# Does every equalizing sequence converge?

Let $$(a_1,a_2, \dots, a_n) = (0, 0, \dots, 0)$$. There are sets $$B_1, \dots, B_k\subseteq\{1,2,\dots,n\}$$, each of size $$2$$.

At time step $$t$$, consider the index $$i\in\{1,\dots,k\}$$ such that $$i\equiv t\pmod k$$, and let the two numbers in $$B_i$$ be $$x$$ and $$y$$, where $$a_x \ge a_y$$. If $$a_x \ge a_y + 1$$, we increase $$a_y$$ by $$1$$. Else, we increase $$a_y$$ until it is equal to $$a_x$$, then increase both $$a_y$$ and $$a_x$$ until the total amount we increased is $$1$$. Let $$(b_1, \dots, b_n) = (a_1/t, \dots, a_n/t)$$.

Is it true that, as $$t\rightarrow\infty$$, the sequence $$(b_1,\dots,b_n)$$ converges?

Example 1: $$n = 3$$, $$k=2$$, $$B_1 = \{1,2\}$$, $$B_2 = \{2,3\}$$.

• At $$t = 1$$, we update $$(a_1, a_2, a_3)$$ to $$(0.5,0.5,0)$$.

• At $$t = 2$$, it becomes $$(0.5, 0.75, 0.75)$$, so $$(b_1,b_2,b_3) = (0.25,0.375,0.375)$$.

• At $$t = 3$$, $$(a_1,a_2,a_3) = (1.125,1.125,0.75)$$ and $$(b_1,b_2,b_3) = (0.375,0.375,0.25)$$.

Eventually, $$(b_1,b_2,b_3)$$ converges to $$(1/3,1/3,1/3)$$.

Example 2: $$n = 3$$, $$k=4$$, $$B_1 =B_2 = B_3 = \{1,2\}$$, $$B_4 = \{2,3\}$$.

• At $$t = 1$$, $$(a_1, a_2, a_3)=(\frac12,\frac12,0)$$.

• At $$t = 2$$, $$(a_1, a_2, a_3)=(1, 1, 0)$$ and $$(b_1,b_2,b_3) = (\frac12,\frac12,0)$$.

• At $$t = 3$$, $$(a_1,a_2,a_3) = (\frac32,\frac32,0)$$ and $$(b_1,b_2,b_3) = (\frac12,\frac12,0)$$.

• At $$t = 4$$, $$(a_1,a_2,a_3) = (\frac32,\frac32,1)$$ and $$(b_1,b_2,b_3) = (\frac38,\frac38,\frac14)$$.

Eventually, $$(b_1,b_2,b_3)$$ converges to $$(\frac38,\frac38,\frac14)$$.

• What is the motivation for studying this particular set of operations? May 18, 2023 at 5:24
• It is a dynamical process that came up in some discussion. It seems like a very natural question though (one that could appear as an exercise in a real analysis class or similar!)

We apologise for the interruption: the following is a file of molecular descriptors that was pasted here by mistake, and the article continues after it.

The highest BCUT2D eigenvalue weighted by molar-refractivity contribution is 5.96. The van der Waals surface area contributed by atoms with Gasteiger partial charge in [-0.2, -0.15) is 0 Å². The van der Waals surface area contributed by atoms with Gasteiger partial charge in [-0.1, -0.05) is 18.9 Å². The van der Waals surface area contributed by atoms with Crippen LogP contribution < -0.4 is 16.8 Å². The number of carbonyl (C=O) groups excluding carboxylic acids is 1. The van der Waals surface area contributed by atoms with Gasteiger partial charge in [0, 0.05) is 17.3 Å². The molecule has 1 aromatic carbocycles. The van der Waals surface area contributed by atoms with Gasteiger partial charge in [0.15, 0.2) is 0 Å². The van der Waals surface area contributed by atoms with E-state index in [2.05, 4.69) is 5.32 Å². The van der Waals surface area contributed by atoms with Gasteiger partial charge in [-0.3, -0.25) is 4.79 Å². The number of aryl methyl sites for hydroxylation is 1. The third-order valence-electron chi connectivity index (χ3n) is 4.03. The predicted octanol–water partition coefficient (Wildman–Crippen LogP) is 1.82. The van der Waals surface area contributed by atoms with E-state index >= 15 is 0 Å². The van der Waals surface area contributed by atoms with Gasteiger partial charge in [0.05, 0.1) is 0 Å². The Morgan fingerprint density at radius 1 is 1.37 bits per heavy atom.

– pi66
May 18, 2023 at 5:42
• @pi66 This question is very interesting. There are many variations and generalizations. May 22, 2023 at 16:27
• @pi66 $n=2$ is trivial. I have not figured out a proof for the case of $n=3$, although it does not look very intimidating. Are you able to prove the case of $n=3$? If not, I would recommend you to restrict this question/bounty to the case of $n=3$. May 22, 2023 at 16:28
• These are reminiscent of Markov probabilities, so I'd start there to try to prove it using similar techniques. Note in particular that if $b = (b_1, \ldots, b_n)$ then $\| b \| = \sum b_i = 1$ at all time steps, so $b$ should be an associated probability vector to the Markov-like process acting on the state space of the $a_i$. May 22, 2023 at 16:53

## 2 Answers

Some partial results

Let $$a(t)=(a_1(t),a_2(t),...,a_n(t))$$ at timestep $$t$$ and

$$a(t_2)-a(t_1)=(a_1(t_2)-a_1(t_1),a_2(t_2)-a_2(t_1),...,a_n(t_2)-a_n(t_1))$$ and

$$||a(t)||=|a_1(t)|+|a_2(t)|+...+|a_n(t)|$$

Same for $$b(t)$$

No matter what, $$||a(t)||$$ increases by $$1$$ every timestep, or specifically, $$||a(t)-a(t-1)||=1$$, and $$||b(t)||=1$$ always. Then, from step $$t-1$$ to $$t$$, all elements in $$b(t-1)$$ are multiplied by $$\frac{t-1}{t}$$, and a total of $$\frac{1}{t}$$ is added in addition, so

$$||b(t-1)-b(t)||\le1-\frac{t-1}{t}+\frac{1}{t}=\frac{2}{t}$$

This eliminates the possibility of nontrivial cyclic behavior, as that would require a fixed nonzero $$||b(k\times t-m)-b(k\times t)||$$ for some $$0, but this goes to $$0$$.

Note that $$b_m(t)$$ is the average of the previous differences $$a_m(t)-a_m(t-1)$$ as